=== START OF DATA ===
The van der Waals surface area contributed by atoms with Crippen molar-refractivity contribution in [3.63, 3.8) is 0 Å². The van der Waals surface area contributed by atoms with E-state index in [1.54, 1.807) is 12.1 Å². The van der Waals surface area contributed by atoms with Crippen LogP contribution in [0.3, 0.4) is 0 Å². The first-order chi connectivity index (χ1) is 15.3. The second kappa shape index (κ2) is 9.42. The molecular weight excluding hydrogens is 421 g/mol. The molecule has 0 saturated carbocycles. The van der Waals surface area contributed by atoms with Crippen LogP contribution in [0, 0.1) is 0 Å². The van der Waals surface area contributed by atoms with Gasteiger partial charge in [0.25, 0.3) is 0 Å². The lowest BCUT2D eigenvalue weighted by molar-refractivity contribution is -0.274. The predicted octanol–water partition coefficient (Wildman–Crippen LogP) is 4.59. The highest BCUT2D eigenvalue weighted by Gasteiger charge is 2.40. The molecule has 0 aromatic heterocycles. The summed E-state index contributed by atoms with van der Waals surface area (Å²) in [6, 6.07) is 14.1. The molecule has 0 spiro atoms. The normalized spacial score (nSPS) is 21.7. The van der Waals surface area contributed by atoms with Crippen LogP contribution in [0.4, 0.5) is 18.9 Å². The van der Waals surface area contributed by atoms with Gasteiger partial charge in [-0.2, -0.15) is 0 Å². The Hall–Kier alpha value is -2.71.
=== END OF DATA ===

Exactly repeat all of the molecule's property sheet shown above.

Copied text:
The van der Waals surface area contributed by atoms with Crippen molar-refractivity contribution in [3.63, 3.8) is 0 Å². The van der Waals surface area contributed by atoms with E-state index in [1.54, 1.807) is 12.1 Å². The van der Waals surface area contributed by atoms with Crippen LogP contribution in [0.3, 0.4) is 0 Å². The first-order chi connectivity index (χ1) is 15.3. The second kappa shape index (κ2) is 9.42. The molecular weight excluding hydrogens is 421 g/mol. The molecule has 0 saturated carbocycles. The van der Waals surface area contributed by atoms with Crippen LogP contribution in [0, 0.1) is 0 Å². The van der Waals surface area contributed by atoms with Gasteiger partial charge in [0.25, 0.3) is 0 Å². The lowest BCUT2D eigenvalue weighted by molar-refractivity contribution is -0.274. The predicted octanol–water partition coefficient (Wildman–Crippen LogP) is 4.59. The highest BCUT2D eigenvalue weighted by Gasteiger charge is 2.40. The molecule has 0 aromatic heterocycles. The summed E-state index contributed by atoms with van der Waals surface area (Å²) in [6, 6.07) is 14.1. The molecule has 0 spiro atoms. The normalized spacial score (nSPS) is 21.7. The van der Waals surface area contributed by atoms with Crippen LogP contribution in [0.4, 0.5) is 18.9 Å². The van der Waals surface area contributed by atoms with Gasteiger partial charge in [-0.2, -0.15) is 0 Å². The Hall–Kier alpha value is -2.71.